Ranking the NHL's 5 Biggest Surprises Halfway Through the 2021-22 Season

Lyle Fitzsimmons@@fitzbitzFeatured ColumnistJanuary 24, 2022

Ranking the NHL's 5 Biggest Surprises Halfway Through the 2021-22 Season

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    Seventeen of 32 NHL teams have reached the halfway point or beyond.

    And the other 15 are within a few games of getting there.

    So it seemed a good time for the B/R hockey writers to get together to discuss the season's first half and, more specifically, what's surprised us the most—individuals or teams, good or bad—through three months.

    We whittled the ideas down to a manageable number and ranked them from Nos. 5 to 1, presenting them here for your perusal while inviting feedback in the comments section.

    Drop the puck.

5. Veteran Coaching Extremes

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    Rewind back to the season's start.

    Bruce Boudreau was 18 months past being fired from his position as coach of the Minnesota Wild and was working as an analyst for the NHL Network, and Paul Maurice was coming off a fourth consecutive playoff berth behind the bench with the Winnipeg Jets.

    Three months later, it's a whole new world.

    Now 67, Boudreau returned to the ranks to rescue the foundering Vancouver Canucks after they had won just eight times in their first 25 games. The team has responded to the tune of a 10-3-2 in his first 15 games and climbed within five points of a Western Conference playoff berth entering Sunday's games.

    Maurice, meanwhile, led the Jets to a moderately competitive 13-11-5 mark through 29 games before abruptly resigning eight days before Christmas while suggesting the team needed a new voice.

    He was replaced by assistant Dave Lowry, who's gone 4-3-1 in eight games.

    "I didn't enjoy it. And that's the very first time I could say I didn't enjoy coming to the rink," he said. "I thought that maybe it was all of what was going on. If you lose some of that passion for the game, you can still be good, but you can't be as good as you should be. That's how I feel I am."

4. Ascension in Anaheim

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    It's been a while for the Anaheim Ducks.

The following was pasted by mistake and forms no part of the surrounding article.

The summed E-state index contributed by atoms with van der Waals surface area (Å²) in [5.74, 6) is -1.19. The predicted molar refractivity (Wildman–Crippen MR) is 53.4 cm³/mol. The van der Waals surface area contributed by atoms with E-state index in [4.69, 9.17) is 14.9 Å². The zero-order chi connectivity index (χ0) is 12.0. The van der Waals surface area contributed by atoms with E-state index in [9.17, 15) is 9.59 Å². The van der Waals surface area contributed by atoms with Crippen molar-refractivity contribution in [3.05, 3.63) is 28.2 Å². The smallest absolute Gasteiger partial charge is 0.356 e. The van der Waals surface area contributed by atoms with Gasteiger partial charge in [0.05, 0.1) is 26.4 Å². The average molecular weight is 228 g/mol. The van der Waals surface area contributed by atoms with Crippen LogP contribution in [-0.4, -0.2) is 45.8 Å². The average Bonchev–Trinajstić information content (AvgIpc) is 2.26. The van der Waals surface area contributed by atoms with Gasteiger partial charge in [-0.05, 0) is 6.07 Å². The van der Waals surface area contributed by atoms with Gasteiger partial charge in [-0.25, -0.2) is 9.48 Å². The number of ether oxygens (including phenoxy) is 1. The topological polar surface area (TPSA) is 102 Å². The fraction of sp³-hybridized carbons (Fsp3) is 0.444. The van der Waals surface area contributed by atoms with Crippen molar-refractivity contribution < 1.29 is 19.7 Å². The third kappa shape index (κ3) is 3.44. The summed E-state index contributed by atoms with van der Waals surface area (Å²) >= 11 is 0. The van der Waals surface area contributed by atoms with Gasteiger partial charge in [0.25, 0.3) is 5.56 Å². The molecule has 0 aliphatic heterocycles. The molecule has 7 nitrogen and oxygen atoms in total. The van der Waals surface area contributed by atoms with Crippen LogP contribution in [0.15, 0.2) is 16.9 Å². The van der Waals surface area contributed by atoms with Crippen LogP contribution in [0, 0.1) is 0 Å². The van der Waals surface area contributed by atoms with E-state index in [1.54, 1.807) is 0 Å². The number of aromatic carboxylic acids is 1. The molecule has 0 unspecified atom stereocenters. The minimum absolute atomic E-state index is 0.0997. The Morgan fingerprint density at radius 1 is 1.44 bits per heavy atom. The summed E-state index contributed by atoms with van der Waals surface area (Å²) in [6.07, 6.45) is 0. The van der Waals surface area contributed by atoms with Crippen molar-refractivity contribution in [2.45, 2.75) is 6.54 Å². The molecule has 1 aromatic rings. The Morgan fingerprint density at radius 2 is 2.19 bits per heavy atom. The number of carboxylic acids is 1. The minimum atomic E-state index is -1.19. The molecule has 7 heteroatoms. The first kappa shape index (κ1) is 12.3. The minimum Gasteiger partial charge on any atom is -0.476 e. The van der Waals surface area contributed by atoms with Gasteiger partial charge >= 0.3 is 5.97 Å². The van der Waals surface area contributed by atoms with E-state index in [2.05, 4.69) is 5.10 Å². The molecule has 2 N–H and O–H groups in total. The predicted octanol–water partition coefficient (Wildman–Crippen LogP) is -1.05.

A five-season run atop the Pacific Division ended following a run to the Western Conference final in 2016-17 and has led to a plunge in which they have not won another playoff game, missed the postseason three times in four years and dipped from 24th to 27th to 30th overall in the last three seasons.

    In fact, only the Buffalo Sabres were behind them in the standings in 2020-21.

    But it's gotten better this time around.

    Led by third-year coach Dallas Eakins, the Ducks have stayed relevant through the first half, as evidenced by a 20-16-7 record and second-place standing in the Pacific heading into Sunday. They trail the Vegas Golden Knights by three points for the division lead and are five points ahead of the non-playoff pack.

    The Ducks were 31st in per-game scoring in a 31-team league last season, averaging just 2.21 goals.

    They were third-from-last in 2019-20 and also last in 2018-19, but the Ducks have jumped better than a half-goal per game thus far in 2021-22, led by All-Star Troy Terry's career-best 22 goals and Calder Trophy candidate Trevor Zegras' 10 goals and 29 points through 37 games.

3. Canadiens Catastrophe

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    The Montreal Canadiens were three games away.

    After a stirring rally to defeat the archrival Toronto Maple Leafs and subsequent playoff series wins over Winnipeg and Vegas, interim coach Dominique Ducharme and his team were able to win one game in the Stanley Cup Final against the eventual repeat champion Tampa Bay Lightning.

    So it's no stretch, even with injuries and a divisional realignment, to suggest that hopes were at least moderately high as the 2021-22 schedule opened.

    The results? Uh, not so much.